Waddell & Reed Settles Market Timing Case

Attorney General Spitzer today announced an agreement with one of the nation's oldest mutual fund management companies to settle charges that the firm permitted illegal trading of its funds.

Under the settlement, Waddell & Reed, Inc., based in Kansas City, agreed to pay $50 million in restitution to investors and make fee reductions totaling $25 million over the next five years. The company also will adopt a series of management reforms.

"The evidence in this case showed that company officials didn't just look the other way at timing activities, they facilitated the transactions with full knowledge that small investors were being harmed," Spitzer said.

Spitzer's investigation found that Waddell & Reed managers had entered into secret agreements with mutual fund timers. Under these agreements, the timers paid extra fees to Waddell & Reed in exchange for trading privileges that were denied to typical investors. Specifically, in exchange for fees ranging from 1/4 percent to 1 percent of the timers' money, the company exempted the timers from trading limits and other anti-timing policies put in place to protect long-term investors.

Investigation also determined that Waddell & Reed's senior management knew that timing activity was harming the firm' small investors, and yet the company did nothing to stop the harmful activity for a period of 18 months. During that time, the Company's prospectus created the false impression that Waddell & Reed vigorously policed timing activity.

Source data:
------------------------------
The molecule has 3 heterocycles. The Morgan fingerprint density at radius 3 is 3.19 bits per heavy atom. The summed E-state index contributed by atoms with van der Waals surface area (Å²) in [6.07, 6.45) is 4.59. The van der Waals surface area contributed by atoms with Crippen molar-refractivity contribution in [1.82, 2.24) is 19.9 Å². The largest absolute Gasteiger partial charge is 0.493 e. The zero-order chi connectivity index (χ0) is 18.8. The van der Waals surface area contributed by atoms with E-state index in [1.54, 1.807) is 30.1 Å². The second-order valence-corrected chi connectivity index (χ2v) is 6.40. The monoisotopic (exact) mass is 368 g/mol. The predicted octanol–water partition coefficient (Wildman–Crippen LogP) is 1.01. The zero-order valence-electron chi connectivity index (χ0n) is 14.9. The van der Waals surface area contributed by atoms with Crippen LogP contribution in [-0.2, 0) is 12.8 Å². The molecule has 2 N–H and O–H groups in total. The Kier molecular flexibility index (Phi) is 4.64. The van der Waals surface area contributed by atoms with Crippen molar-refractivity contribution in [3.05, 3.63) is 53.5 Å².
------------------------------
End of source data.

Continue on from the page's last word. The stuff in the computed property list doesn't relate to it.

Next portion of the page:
Under the agreement, Waddell & Reed will increase efforts to halt market timing, take steps to ensure that fees charged to investors are negotiated at arm's length, establish an independent board of directors, and improve disclosure of fees and expenses to investors.

Waddell & Reed was founded in 1937 and manages more than $44 billion in assets.

The investigation leading to the settlement was conducted in coordination with the U.S. Securities and Exchange Commission.

The Waddell & Reed agreement is the 19th settlement since the Attorney General's Office began th a probe of improper mutual fund trading activity in July 2003. To date, these settlements have resulted in more than $3.4 billion in restitution for investors.

The case was handled by Assistant Attorney General Roger Waldman of the Investment Protection Bureau under the supervision of Bureau Chief David D. Brown, IV.

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